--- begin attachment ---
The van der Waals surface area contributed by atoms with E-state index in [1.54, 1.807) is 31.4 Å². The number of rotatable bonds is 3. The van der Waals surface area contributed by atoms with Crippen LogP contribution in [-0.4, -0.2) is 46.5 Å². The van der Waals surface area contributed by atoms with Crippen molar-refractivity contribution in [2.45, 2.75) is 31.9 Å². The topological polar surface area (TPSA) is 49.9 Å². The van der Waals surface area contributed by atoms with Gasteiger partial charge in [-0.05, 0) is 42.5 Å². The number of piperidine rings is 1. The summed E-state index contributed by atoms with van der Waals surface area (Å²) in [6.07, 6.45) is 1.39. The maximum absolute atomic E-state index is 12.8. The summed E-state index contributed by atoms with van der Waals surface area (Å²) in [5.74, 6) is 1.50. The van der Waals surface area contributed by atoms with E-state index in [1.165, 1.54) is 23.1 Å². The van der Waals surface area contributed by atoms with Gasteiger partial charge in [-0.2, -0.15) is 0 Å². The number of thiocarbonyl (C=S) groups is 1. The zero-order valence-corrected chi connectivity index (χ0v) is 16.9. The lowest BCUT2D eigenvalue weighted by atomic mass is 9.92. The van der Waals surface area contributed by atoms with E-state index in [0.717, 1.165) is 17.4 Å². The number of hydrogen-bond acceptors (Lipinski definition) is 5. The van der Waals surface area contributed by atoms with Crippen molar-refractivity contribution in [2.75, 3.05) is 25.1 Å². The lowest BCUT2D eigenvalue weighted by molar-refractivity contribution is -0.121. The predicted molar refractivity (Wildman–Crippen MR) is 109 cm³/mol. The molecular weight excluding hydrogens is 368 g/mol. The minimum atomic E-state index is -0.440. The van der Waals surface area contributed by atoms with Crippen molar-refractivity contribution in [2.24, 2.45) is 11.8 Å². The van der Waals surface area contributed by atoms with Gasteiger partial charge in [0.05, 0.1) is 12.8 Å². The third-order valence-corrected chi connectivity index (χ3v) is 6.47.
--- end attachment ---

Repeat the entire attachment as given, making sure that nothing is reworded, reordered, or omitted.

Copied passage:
The van der Waals surface area contributed by atoms with E-state index in [1.54, 1.807) is 31.4 Å². The number of rotatable bonds is 3. The van der Waals surface area contributed by atoms with Crippen LogP contribution in [-0.4, -0.2) is 46.5 Å². The van der Waals surface area contributed by atoms with Crippen molar-refractivity contribution in [2.45, 2.75) is 31.9 Å². The topological polar surface area (TPSA) is 49.9 Å². The van der Waals surface area contributed by atoms with Gasteiger partial charge in [-0.05, 0) is 42.5 Å². The number of piperidine rings is 1. The summed E-state index contributed by atoms with van der Waals surface area (Å²) in [6.07, 6.45) is 1.39. The maximum absolute atomic E-state index is 12.8. The summed E-state index contributed by atoms with van der Waals surface area (Å²) in [5.74, 6) is 1.50. The van der Waals surface area contributed by atoms with E-state index in [1.165, 1.54) is 23.1 Å². The van der Waals surface area contributed by atoms with Gasteiger partial charge in [-0.2, -0.15) is 0 Å². The number of thiocarbonyl (C=S) groups is 1. The zero-order valence-corrected chi connectivity index (χ0v) is 16.9. The lowest BCUT2D eigenvalue weighted by atomic mass is 9.92. The van der Waals surface area contributed by atoms with E-state index in [0.717, 1.165) is 17.4 Å². The number of hydrogen-bond acceptors (Lipinski definition) is 5. The van der Waals surface area contributed by atoms with Crippen molar-refractivity contribution in [2.75, 3.05) is 25.1 Å². The lowest BCUT2D eigenvalue weighted by molar-refractivity contribution is -0.121. The predicted molar refractivity (Wildman–Crippen MR) is 109 cm³/mol. The molecular weight excluding hydrogens is 368 g/mol. The minimum atomic E-state index is -0.440. The van der Waals surface area contributed by atoms with Crippen molar-refractivity contribution in [2.24, 2.45) is 11.8 Å². The van der Waals surface area contributed by atoms with Gasteiger partial charge in [0.05, 0.1) is 12.8 Å². The third-order valence-corrected chi connectivity index (χ3v) is 6.47.